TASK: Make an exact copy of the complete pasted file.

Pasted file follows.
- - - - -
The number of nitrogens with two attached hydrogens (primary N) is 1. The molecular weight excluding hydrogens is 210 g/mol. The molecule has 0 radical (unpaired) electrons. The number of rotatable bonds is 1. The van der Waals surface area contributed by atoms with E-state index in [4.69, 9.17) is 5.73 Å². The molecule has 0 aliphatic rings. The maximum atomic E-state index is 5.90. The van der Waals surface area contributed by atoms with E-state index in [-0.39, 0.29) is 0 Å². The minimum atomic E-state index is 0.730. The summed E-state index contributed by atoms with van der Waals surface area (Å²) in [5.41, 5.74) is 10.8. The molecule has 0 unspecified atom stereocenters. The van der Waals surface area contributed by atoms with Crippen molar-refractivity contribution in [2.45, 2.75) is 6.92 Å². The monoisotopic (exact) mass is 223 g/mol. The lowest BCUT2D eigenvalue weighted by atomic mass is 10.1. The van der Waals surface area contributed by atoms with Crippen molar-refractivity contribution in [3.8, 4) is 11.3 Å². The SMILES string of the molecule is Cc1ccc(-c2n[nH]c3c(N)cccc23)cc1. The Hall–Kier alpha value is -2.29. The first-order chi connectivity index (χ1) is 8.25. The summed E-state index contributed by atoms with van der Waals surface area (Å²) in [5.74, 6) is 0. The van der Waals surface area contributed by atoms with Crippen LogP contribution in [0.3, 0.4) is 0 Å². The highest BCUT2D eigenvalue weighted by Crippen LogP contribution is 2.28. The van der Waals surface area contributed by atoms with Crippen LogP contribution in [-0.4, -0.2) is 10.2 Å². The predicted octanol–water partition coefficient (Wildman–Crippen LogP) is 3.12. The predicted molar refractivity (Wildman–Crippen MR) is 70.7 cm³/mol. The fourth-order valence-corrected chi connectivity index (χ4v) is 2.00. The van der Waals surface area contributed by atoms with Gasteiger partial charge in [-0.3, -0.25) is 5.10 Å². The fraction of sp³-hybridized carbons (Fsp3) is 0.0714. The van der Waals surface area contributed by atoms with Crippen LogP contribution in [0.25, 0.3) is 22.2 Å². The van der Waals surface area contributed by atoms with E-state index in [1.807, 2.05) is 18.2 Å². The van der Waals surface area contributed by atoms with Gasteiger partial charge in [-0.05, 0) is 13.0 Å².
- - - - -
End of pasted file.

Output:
The number of nitrogens with two attached hydrogens (primary N) is 1. The molecular weight excluding hydrogens is 210 g/mol. The molecule has 0 radical (unpaired) electrons. The number of rotatable bonds is 1. The van der Waals surface area contributed by atoms with E-state index in [4.69, 9.17) is 5.73 Å². The molecule has 0 aliphatic rings. The maximum atomic E-state index is 5.90. The van der Waals surface area contributed by atoms with E-state index in [-0.39, 0.29) is 0 Å². The minimum atomic E-state index is 0.730. The summed E-state index contributed by atoms with van der Waals surface area (Å²) in [5.41, 5.74) is 10.8. The molecule has 0 unspecified atom stereocenters. The van der Waals surface area contributed by atoms with Crippen molar-refractivity contribution in [2.45, 2.75) is 6.92 Å². The monoisotopic (exact) mass is 223 g/mol. The lowest BCUT2D eigenvalue weighted by atomic mass is 10.1. The van der Waals surface area contributed by atoms with Crippen molar-refractivity contribution in [3.8, 4) is 11.3 Å². The SMILES string of the molecule is Cc1ccc(-c2n[nH]c3c(N)cccc23)cc1. The Hall–Kier alpha value is -2.29. The first-order chi connectivity index (χ1) is 8.25. The summed E-state index contributed by atoms with van der Waals surface area (Å²) in [5.74, 6) is 0. The van der Waals surface area contributed by atoms with Crippen LogP contribution in [0.3, 0.4) is 0 Å². The highest BCUT2D eigenvalue weighted by Crippen LogP contribution is 2.28. The van der Waals surface area contributed by atoms with Crippen LogP contribution in [-0.4, -0.2) is 10.2 Å². The predicted octanol–water partition coefficient (Wildman–Crippen LogP) is 3.12. The predicted molar refractivity (Wildman–Crippen MR) is 70.7 cm³/mol. The fourth-order valence-corrected chi connectivity index (χ4v) is 2.00. The van der Waals surface area contributed by atoms with Gasteiger partial charge in [-0.3, -0.25) is 5.10 Å². The fraction of sp³-hybridized carbons (Fsp3) is 0.0714. The van der Waals surface area contributed by atoms with Crippen LogP contribution in [0.25, 0.3) is 22.2 Å². The van der Waals surface area contributed by atoms with E-state index in [1.807, 2.05) is 18.2 Å². The van der Waals surface area contributed by atoms with Gasteiger partial charge in [-0.05, 0) is 13.0 Å².